OCALA, Fla., June 23, 2014 — Iraq is in dire straits.
Ever since the U.S. military completed its withdrawal in late 2011, American hopes of Western-style liberal democracy in Iraq have eroded at a speedy clip. Now, the perpetually war-torn country is falling back into dictatorship. Unlike last time, though, the tyrants aren’t secular nationalists, but determined theocrats.
Iraq has traded Saddam Hussein for a hardline version of al-Qaeda. What can America learn from this debacle?
First, our foreign policy is dominated by two schools of thought. The first is neoconservatism, which calls for intervention in foreign crises even if the U.S. has no material stake in them. The second is neoliberalism, which calls for intervention in foreign crises even if the U.S. has no material stake in them.
Can you spot the difference between these philosophies?
Neoconservatives and neoliberals alike believe it is America’s mission to spread democracy, even to nations whose people really don’t want it. At the same time, they ignore pressing matters at home.
Some intellectuals, but fewer politicians, are trying to change this. Among them is John Mearsheimer, a professor at the University of Chicago whose work has has generated both praise and controversy.
“The United States has pursued a foolish foreign policy since the Cold War ended in 1989, but especially since the tragic events of September 11,” he told CDN. “American leaders of both political parties have been committed to a policy of global domination, which calls for the United States not just to be the world’s policeman, but to be involved in the domestic politics of countries all around the world. And this includes countries that are of little strategic importance to the United States.
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“Of course, this imperial policy has led to many wars, most of them unsuccessful. Indeed, America has fought six wars since 1989 and has been at war for two out of every three years since the Cold War ended. This is not a smart foreign policy, and thus it is not surprising that public opinion has shifted against Washington’s interventionist policies.”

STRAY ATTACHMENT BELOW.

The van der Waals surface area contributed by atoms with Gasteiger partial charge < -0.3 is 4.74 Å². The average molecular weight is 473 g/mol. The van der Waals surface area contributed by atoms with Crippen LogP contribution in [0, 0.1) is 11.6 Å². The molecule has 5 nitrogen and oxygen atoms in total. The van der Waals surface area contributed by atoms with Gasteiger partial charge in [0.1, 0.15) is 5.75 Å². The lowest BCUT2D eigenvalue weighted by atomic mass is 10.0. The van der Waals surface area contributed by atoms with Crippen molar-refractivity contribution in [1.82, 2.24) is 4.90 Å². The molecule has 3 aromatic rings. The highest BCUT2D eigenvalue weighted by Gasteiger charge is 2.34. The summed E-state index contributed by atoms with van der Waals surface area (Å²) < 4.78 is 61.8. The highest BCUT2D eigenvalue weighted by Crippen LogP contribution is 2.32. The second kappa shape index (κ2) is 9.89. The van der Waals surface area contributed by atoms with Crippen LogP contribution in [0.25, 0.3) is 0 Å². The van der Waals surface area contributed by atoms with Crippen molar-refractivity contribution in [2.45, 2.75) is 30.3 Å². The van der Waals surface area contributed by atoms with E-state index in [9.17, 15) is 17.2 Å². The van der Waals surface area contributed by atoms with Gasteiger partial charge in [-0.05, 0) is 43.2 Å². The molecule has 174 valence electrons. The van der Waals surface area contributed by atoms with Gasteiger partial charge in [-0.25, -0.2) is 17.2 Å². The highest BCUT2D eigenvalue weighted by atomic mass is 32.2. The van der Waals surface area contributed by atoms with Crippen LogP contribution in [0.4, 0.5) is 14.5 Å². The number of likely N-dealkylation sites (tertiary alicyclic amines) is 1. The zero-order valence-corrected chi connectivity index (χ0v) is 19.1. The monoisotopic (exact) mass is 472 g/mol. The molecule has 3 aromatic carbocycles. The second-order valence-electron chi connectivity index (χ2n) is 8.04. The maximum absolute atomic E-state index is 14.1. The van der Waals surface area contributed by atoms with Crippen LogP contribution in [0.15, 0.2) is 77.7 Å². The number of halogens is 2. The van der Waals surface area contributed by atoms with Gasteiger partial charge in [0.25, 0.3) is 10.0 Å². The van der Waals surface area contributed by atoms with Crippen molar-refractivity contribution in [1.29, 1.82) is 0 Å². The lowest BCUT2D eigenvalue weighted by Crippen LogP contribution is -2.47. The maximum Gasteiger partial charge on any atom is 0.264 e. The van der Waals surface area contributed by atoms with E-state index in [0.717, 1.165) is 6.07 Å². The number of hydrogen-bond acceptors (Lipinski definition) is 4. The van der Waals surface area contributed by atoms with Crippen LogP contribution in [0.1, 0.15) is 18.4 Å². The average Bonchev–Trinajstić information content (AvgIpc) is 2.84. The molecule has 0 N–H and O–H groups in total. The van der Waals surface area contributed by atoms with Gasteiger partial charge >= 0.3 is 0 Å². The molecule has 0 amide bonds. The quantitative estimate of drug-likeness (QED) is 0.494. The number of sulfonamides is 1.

In spite of this, Dr. Mearsheimer claims that “(i)solationism is not becoming a popular idea. The American public is not returning to the 1930s. Instead, it is fed up with our failed attempt to dominate the globe at the end of a rifle barrel and wisely wants to scale back our interventionist tendencies. The public wants restraint, not isolationism. Let’s hope the public has a major influence on our foreign policy.
“The reason that neoconservatives and others interested in global domination call advocates of restraint isolationists is they know that isolationism is a thoroughly discredited strategy in the United States, and thus falsely labeling anyone an isolationist is a way of discrediting their ideas.”
As it is, our foreign policy is caught in a serious rut.
Russia, which until recently was considered a failed superpower, is coming to dominate Middle Eastern power plays. All the same time, America is left with thousands dead and staggering debts as a result of not only the Iraq War, but prolonged involvement in Afghanistan.
The U.S. needs a change. What should this change entail? If nothing else, staying out of a crumbling Iraq is proactive decision-making. Awful as that nation’s distress is, if America couldn’t transport democracy last time, what suggests that a second try would be more successful?
Militant Jihadist forces have reportedly seized and executed the very judge who delivered Hussein’s death sentence. Can the nature of Iraq’s political situation be any clearer? The U.S. has no place in it; that fact is increasingly beyond dispute.